Not only was the disaster site was never cleaned up, but the pollution that was simply standard operating procedure for Union Carbide -- such as their "solar evaporation ponds" filled with dangerous waste -- plague residents in and around Bhopal to this day.
Instead of cleaning up the factory, which is still brimming with dangerous chemicals, Union Carbide paid a $470 million settlement to the Indian government in 1989 and got the hell out of dodge. The settlement only provided a couple hundred to a couple thousand dollars to victims who permanently lost their relatives, health and livelihood. Some got nothing at all.
Union Carbide became a wholly-owned subsidiary of Dow Chemical (you may remember them as the wonderful folks that made napalm for us to use in the Vietnam War) in 2001. Dow released a statement coinciding with the 25-year anniversary of Bhopal insisting that the 1989 settlement releases them of all responsibility.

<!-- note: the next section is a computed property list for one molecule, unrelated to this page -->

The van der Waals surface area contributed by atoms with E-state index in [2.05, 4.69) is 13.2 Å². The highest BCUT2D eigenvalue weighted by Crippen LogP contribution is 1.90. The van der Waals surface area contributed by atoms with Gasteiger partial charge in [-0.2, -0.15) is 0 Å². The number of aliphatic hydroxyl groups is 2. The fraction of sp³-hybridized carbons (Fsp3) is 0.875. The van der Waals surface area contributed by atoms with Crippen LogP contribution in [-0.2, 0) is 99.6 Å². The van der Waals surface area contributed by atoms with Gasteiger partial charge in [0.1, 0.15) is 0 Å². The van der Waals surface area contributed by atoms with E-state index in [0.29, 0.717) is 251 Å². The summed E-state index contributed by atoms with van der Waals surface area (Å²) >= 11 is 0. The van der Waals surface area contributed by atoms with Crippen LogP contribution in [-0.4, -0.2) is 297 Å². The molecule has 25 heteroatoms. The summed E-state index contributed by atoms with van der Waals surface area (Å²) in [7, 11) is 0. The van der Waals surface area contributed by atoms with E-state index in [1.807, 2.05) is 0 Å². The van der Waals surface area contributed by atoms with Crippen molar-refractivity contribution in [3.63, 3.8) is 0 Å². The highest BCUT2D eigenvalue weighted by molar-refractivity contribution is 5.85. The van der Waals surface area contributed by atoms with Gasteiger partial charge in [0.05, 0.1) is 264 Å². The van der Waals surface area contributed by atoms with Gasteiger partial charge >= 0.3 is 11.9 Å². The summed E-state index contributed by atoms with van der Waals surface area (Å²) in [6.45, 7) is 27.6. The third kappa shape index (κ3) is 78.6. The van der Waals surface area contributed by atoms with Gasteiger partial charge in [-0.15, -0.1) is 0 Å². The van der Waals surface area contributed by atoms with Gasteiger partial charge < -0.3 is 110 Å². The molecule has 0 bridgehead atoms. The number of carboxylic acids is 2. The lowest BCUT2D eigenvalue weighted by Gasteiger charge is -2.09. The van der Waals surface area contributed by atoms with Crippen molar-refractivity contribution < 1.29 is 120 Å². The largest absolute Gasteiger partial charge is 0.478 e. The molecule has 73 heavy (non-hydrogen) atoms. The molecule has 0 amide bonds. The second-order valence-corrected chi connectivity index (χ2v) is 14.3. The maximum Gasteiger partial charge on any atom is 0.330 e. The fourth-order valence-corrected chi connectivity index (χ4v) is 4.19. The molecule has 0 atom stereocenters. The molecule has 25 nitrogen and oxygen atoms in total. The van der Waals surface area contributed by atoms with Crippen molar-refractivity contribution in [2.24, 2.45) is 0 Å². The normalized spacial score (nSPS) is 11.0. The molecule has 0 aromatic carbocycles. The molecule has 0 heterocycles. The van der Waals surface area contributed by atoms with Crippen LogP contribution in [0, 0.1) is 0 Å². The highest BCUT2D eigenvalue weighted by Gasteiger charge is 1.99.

Dow may not have committed the atrocities in Bhopal, but they are harboring a fugitive of justice on American soil, according to the Indian government. Cases holding Dow responsible are also pending in the U.S. Furthermore, "polluter pays" laws in both the U.S. and India mandate that Dow is responsible for the disaster and continuing pollution.
Warren Anderson, the Union Carbide chief executive at the time of the gas leak, lives in luxurious exile in the Hamptons, even though there’s an international arrest warrant out for him for culpable homicide. The Indian government has yet to pursue an extradition request. Imagine if an Indian chief executive had jumped bail for causing an industrial disaster that killed tens of thousands of Americans. What are the chances he’d be sunning himself in Goa?